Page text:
Alberta Election Key Issue: Housing Affordability

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With the election kickoff and throne speech on February 4, the Canadian Home Builders Association of Alberta is happy the government has recognized the urgent need to focus on the province's infrastructure, but there is more to be done. "Our organization knows that housing affordability is the key issue of the election," said Kathy Watson, CHBA-Alberta director of government relations.

Alberta is facing huge challenges in the near future and housing affordability underpins our future growth

Alberta election key issue: housing affordability

With the election kickoff and throne speech on February 4, the Canadian Home Builders Association of Alberta is happy the government has recognized the urgent need to focus on the province's infrastructure, but there is more to be done.

"Our organization knows that housing affordability is the key issue of the election," said Kathy Watson, CHBA-Alberta director of government relations. "Strong municipal infrastructure is a key component of housing affordability."

The throne speech mentioned building new schools and health infrastructure, all important projects, but no mention of crumbling roads, bridges and sewers, let alone the need for new municipal infrastructure to support Alberta's growing population.

According to provincial government figures, the population of Alberta is approximately 3.5 million and is projected to grow to 4.6 million by 2033.

"Will the planned $6 billion per year spending on infrastructure be enough to support this growing population?" asked Watson. "Less than one-quarter is going to municipal infrastructure."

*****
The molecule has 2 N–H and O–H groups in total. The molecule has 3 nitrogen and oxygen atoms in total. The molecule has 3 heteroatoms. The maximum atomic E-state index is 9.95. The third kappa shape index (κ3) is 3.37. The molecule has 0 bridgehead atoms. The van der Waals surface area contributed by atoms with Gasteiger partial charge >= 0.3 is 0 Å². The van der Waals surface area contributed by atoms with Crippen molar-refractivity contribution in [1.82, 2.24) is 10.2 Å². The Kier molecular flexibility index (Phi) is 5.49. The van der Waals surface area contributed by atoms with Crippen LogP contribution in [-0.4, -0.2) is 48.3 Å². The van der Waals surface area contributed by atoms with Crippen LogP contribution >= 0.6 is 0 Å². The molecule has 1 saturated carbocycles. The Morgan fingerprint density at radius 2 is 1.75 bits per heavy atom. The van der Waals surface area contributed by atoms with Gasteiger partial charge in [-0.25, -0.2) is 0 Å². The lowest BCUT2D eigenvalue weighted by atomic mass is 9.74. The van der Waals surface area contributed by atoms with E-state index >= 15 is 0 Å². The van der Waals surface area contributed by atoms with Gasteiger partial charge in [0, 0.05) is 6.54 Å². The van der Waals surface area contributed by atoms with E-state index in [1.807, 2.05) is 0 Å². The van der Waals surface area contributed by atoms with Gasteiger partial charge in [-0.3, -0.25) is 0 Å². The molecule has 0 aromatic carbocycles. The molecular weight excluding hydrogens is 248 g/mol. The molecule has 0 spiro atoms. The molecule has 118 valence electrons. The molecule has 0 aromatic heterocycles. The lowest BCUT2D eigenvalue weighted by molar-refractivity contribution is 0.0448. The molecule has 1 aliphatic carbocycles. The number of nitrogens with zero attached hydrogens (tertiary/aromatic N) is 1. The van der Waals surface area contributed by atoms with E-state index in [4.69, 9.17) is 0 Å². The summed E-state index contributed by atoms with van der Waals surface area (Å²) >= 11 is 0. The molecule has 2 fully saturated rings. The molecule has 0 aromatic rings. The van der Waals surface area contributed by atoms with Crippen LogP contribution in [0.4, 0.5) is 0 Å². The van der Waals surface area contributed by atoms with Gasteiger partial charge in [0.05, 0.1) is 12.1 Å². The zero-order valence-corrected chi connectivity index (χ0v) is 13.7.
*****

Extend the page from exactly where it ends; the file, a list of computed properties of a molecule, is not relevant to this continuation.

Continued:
The replacement cost of Alberta's infrastructure is estimated at $231.6 billion and municipal infrastructure makes up 54 per cent of that. Highways are next at 21 per cent.

"Clearly municipal infrastructure should be a much higher priority, especially as we build additional infrastructure as the aging infrastructure is replaced," Watson said.

The continued shortage of workers and slowing inter-provincial migration was mentioned in the throne speech. During July to September 2007, there was a net out-migration to other provinces.

"New housing affordability will keep workers coming to Alberta to support the growing economy and solve the labour shortage problem," Watson added.

Housing affordability is one reason people are leaving. Wages aren't keeping up to increasing housing costs, partially inflated by rapidly increasing city development cost charges.

With a strategic focus on housing affordability along with policy and action to support it, there will be more incentive for people to move to Alberta and for those already here, to stay.

"Alberta is facing huge challenges in the near future and housing affordability underpins our future growth" said Watson. "These challenges aren't so big that a government with vision can't solve them, no matter who wins the Alberta election."

About CHBA - Alberta

CHBA-Alberta has 1,400 members in Alberta, including 600 home builders. We represent our members on home building issues and changing standards related to home building. Check out http://www.albertahousingaffordability.ca for more information on this important issue.

Contact:
Kathy Watson, Director of Government Relations, Canadian Home Builders Assn. of Alberta
Phone (780) 424 - 5890

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